When using the orderBy="$priority" parameter to sort your data, the ordering of children is determined by their priority and key as follows. Keep in mind that priority values can only be numbers or strings.

  1. Children with no priority (the default) come first.
  2. Children with a number as their priority come next. They are sorted numerically by priority, small to large.
  3. Children with a string as their priority come last. They are sorted lexicographically by priority.
  4. Whenever two children have the same priority (including no priority), they are sorted by key. Numeric keys come first (sorted numerically), followed by the remaining keys (sorted lexicographically).

For more information on priorities, see the API reference.

Streaming from the REST API

Firebase REST endpoints support the EventSource / Server-Sent Events protocol, making it easy to stream changes to a single location in our Firebase database.

To get started with streaming, we will need to do the following:

  1. Set the client's Accept header to text/event-stream
  2. Respect HTTP Redirects, in particular HTTP status code 307
  3. Include the auth query parameter if the Firebase database location requires permission to read

In return, the server will send named events as the state of the data at the requested URL changes. The structure of these messages conforms to the EventSource protocol:

event: event name
data: JSON encoded data payload

The server may send the following events:

put The JSON-encoded data will be an object with two keys: path and data
The path points to a location relative to the request URL
The client should replace all of the data at that location in its cache with the data given in the message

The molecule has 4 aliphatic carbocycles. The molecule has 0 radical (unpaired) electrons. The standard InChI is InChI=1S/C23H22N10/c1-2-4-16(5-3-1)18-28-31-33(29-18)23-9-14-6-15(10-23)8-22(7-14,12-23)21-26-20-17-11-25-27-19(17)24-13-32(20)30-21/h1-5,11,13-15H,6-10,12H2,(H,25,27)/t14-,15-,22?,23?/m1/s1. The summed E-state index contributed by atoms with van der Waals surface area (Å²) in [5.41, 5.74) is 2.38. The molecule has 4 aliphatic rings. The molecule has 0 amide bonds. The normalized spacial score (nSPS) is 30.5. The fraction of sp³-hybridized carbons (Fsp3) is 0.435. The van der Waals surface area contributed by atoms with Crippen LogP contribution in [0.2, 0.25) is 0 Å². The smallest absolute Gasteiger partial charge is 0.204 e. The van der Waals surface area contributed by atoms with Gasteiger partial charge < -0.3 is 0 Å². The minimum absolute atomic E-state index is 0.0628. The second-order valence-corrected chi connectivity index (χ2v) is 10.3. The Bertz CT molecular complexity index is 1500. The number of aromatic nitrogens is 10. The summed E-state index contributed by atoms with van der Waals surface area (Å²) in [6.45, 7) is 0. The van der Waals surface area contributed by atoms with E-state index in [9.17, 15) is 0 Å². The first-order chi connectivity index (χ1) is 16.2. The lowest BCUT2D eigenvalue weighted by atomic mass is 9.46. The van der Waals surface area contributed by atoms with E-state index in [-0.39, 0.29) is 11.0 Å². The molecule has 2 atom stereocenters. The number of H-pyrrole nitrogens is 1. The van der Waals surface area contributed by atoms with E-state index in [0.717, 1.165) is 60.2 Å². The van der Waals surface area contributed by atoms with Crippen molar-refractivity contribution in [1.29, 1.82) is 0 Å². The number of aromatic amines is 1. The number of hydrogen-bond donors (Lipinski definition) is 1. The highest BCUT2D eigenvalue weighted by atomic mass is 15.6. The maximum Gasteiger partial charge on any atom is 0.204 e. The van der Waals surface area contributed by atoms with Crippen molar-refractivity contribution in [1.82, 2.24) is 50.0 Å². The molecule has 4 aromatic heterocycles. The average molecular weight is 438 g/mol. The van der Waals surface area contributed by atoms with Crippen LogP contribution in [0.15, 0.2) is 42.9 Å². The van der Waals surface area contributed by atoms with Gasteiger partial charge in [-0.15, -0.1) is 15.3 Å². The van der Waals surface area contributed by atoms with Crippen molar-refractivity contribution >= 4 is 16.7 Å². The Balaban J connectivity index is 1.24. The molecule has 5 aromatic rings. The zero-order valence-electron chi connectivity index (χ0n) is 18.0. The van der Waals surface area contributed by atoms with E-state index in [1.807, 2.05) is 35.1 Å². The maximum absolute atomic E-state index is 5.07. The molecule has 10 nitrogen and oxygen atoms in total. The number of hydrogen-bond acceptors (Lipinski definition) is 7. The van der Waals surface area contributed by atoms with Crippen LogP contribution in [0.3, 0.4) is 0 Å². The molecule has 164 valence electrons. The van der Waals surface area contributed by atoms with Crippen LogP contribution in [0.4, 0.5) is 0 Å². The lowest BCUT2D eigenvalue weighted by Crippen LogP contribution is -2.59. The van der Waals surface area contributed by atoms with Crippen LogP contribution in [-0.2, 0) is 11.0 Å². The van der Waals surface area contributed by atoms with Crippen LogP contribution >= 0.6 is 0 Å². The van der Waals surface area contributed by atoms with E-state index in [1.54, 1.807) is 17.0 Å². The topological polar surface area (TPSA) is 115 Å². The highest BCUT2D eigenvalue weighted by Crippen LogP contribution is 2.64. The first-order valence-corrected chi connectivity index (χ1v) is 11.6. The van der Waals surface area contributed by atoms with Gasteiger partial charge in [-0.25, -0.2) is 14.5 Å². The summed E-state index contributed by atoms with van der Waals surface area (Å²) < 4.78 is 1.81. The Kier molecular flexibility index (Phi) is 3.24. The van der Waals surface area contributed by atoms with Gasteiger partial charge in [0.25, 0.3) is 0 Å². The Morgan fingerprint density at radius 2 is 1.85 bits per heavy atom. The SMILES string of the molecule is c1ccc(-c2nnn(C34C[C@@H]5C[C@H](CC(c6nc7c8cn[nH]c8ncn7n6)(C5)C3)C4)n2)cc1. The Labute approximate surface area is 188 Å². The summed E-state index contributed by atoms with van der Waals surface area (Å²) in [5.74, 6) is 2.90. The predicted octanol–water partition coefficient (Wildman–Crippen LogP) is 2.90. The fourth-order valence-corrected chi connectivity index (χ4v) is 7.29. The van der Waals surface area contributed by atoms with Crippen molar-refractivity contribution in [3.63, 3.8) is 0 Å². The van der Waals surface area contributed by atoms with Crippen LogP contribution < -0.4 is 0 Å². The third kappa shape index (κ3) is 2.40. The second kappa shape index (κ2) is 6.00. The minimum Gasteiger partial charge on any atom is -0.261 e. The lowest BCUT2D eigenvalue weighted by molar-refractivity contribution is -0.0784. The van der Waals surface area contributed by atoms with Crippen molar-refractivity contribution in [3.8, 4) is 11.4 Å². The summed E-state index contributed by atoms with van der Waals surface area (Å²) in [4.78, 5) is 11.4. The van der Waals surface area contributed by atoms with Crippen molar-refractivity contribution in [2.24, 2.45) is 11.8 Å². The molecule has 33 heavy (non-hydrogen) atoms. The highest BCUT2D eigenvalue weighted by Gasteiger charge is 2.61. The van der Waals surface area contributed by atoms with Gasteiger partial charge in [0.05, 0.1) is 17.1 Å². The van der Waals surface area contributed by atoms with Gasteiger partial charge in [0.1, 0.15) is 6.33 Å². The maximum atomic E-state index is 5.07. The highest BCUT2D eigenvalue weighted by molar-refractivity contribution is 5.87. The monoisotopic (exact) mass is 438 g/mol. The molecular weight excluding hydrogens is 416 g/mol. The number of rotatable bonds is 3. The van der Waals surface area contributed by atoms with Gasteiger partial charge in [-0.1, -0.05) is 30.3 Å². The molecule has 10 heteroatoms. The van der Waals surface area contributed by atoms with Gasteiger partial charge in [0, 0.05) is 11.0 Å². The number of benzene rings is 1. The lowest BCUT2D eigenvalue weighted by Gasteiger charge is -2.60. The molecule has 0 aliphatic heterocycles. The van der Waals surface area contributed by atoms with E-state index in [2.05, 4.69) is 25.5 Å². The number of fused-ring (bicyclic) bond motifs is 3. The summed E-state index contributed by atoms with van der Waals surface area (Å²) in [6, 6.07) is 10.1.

patch The JSON-encoded data will be an object with two keys: path and data
The path points to a location relative to the request URL
For each key in the data, the client should replace the corresponding key in its cache with the data for that key in the message
keep-alive The data for this event is null, no action is required
cancel The data for this event is null
This event will be sent if the Firebase Realtime Database Rules cause a read at the requested location to no longer be allowed
auth_revoked The data for this event is a string indicating that a the credential has expired
This event will be sent when the supplied auth parameter is no longer valid

Below is an example of a set of events that the server may send:

// Set your entire cache to {"a": 1, "b": 2}
event: put
data: {"path": "/", "data": {"a": 1, "b": 2}}

// Put the new data in your cache under the key 'c', so that the complete cache now looks like:
// {"a": 1, "b": 2, "c": {"foo": true, "bar": false}}
event: put
data: {"path": "/c", "data": {"foo": true, "bar": false}}

// For each key in the data, update (or add) the corresponding key in your cache at path /c,
// for a final cache of: {"a": 1, "b": 2, "c": {"foo": 3, "bar": false, "baz": 4}}
event: patch
data: {"path": "/c", "data": {"foo": 3, "baz": 4}}

If you're using Go, check out Firego, a third-party wrapper around the Firebase REST and Streaming APIs.